The next day was our first day diving in the sea. In the morning we had a bit more theory to go through but in the after noon we headed out on the boat. It was actually quite rough Wednesday afternoon and assembling our gear whilst trying to balance was difficult. The guys on the boat were all really friendly and helpful which made it a lot easier to get things done. After a quick briefing by Jules, our instructor, we got geared up and entered the water. Our first dive was at Lighthouse Bay. We stayed at 12 metres for this dive but still got to see a wide variety of sea life. We spent most of this dive practising swimming and maintaining buoyancy. I had no problems when I was down there but during the ascent, I think I must have breathed some water in through my nose as I ended up coughing and spluttering on the surface. Once out of the water I was fine. The boat had free tea/cofffe, biscuits and fruit on board after the dive which was well needed. Once everyone was back on the boat we set off for our next dive site: Japanese Gardens. This was a slightly shallower dive but the visibility was much better and we saw a few more things. We also did some underwater skills on this dive.

The last day of my course came really quickly. We met at 6am (my “buddy” agreed to wake me up as early mornings haven't been my strong point over here) and headed to the boat. Today Alan came with us: he's a videographer and actually sometimes works with Coral Grand to produce a film for people doing their Open Water Course. Our first dive was at Chumphon Pinnale, and second at White Rock. My favourite moment of the first dive was when we saw a turtle; it was such a beautiful creature and amazing to watch it swim by. The two dives were both a lot of fun – we reached our full depth of 18m and had some skills to carry out too. On returning to the resort, we washed the equipment and then got our certification done. At this point I decided that 4 dives wasn't enough, so I booked to do my Advance course too: this would give me 5 more dives, and the ability to dive to 30m. Alan came to the bar that evening to show us the video which all four of us opted to buy. It has an hours worth of extra footage which fish identification on which is handy as I haven't a clue what different fish are called. After seeing the film, our group went for food and then for a few drinks.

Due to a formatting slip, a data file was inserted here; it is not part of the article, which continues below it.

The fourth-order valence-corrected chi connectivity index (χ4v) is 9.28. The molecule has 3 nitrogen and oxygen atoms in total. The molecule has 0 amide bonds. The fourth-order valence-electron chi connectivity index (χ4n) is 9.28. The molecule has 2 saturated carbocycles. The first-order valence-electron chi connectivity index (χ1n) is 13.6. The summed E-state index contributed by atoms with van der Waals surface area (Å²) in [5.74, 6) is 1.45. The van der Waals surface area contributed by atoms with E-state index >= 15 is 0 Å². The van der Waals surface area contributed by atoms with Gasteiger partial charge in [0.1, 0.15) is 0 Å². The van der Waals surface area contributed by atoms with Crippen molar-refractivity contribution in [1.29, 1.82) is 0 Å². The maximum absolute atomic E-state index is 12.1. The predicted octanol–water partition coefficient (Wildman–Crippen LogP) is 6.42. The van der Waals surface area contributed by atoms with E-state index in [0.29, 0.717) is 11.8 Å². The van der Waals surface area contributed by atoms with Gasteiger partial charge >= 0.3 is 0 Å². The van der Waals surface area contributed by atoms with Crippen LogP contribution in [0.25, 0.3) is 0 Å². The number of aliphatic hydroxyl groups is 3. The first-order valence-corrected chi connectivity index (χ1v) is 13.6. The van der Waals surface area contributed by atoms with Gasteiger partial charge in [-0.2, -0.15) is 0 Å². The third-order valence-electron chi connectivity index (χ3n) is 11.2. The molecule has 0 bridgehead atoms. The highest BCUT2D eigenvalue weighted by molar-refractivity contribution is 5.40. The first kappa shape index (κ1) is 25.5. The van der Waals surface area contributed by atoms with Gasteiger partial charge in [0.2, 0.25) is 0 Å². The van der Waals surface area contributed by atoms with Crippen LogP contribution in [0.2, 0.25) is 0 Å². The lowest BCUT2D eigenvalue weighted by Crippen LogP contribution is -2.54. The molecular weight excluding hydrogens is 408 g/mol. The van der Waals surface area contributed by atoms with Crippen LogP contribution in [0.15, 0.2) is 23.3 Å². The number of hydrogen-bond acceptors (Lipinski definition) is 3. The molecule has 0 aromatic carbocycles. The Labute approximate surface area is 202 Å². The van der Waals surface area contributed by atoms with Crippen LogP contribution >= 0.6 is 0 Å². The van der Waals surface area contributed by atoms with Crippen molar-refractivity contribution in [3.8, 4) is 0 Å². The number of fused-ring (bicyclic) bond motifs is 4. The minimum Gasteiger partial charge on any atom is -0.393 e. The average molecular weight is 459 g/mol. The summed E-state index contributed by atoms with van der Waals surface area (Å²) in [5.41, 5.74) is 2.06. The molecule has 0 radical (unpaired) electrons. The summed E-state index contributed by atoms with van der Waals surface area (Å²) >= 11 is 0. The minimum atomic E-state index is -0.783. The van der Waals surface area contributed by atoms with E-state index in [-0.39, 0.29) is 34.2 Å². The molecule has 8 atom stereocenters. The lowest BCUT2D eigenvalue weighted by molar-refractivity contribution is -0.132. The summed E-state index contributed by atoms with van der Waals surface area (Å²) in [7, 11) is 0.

For the advance course you have 2 compulsory dives; deep and navigation, and 3 optional dives. I choose Night dive, underwater photography and Peak performance buoyancy. (PPB) For the navigational dive we were dropped off at Red rock and swam round to Japanese gardens. For PPB there is a site set up at Twins with obstacles to swim through which was a bit of a laugh. I did my deep dive (30m) back at Chumphon Pinnacle – this was probably one of my favourite dives, everything seemed to click and I didn't feel like I had to think about what I was doing as much. Next was the photography dive; I had to hire the underwater camera and annoyingly it played up a couple of times when changing depth but I managed to get some photos. We were dropped off at Satakuk to see the wreck there and then headed to Hin Pee Wee to take more photos. I also really enjoyed this dive as it allowed me to play around with my buoyancy. I experimented hovering upside down, on my side and getting very close to the coral in order to take pictures. As the visibility wasn't great for the night dive we stayed on Sairee Reef (most people will tell you White Rock is the best place for night dives). It was a bit strange at first on the night dive – you can't really gauge what's around you and where the coral is. Obviously you have a torch but that only lights up where you shine it. I managed to spot two different type of sting ray and a crab. You don't tend to see these during day dives so that was pretty cool.

After my courses finished, I decided to move resort so I was slightly closer to town. I booked for two nights as I wanted to stay for Halloween. The extra couple of days I just spent chilling out on the beach when it was sunny, and when the rain came I didn't do much either! The diving had taken it out of me and for about 48hours it felt like the ground was moving under me. Not sure if this was because of my ears or delayed motion sickness, either way I didn't feel like doing much. Halloween was a great night out - loads of people made great efforts with their costumes. I didn't have a costume what-so-ever but the guys from Coral Grand were out dressed as pirates and I managed to acquire an eye patch at some point. My big mistake was drinking buckets! For the most part, I've managed to stay away from them whilst in Thailand and stuck to beer, but I wasn't feeling up for beer last nights and the girls I was with talked me into getting a couple of buckets and today I'm definitely suffering ! I really can't handle hangovers in the heat! 

I've actually been on Koh Tao about 11 days now - its gone so quick! I feel settled here and don't really want to leave if I'm honest but there are other things I want to do so I've booked my trip to Koh Phi Phi. I get the night boat to the mainland tonight then a bus and another boat in the morning. I think its about 14 hours journey in total! Lets see how it goes...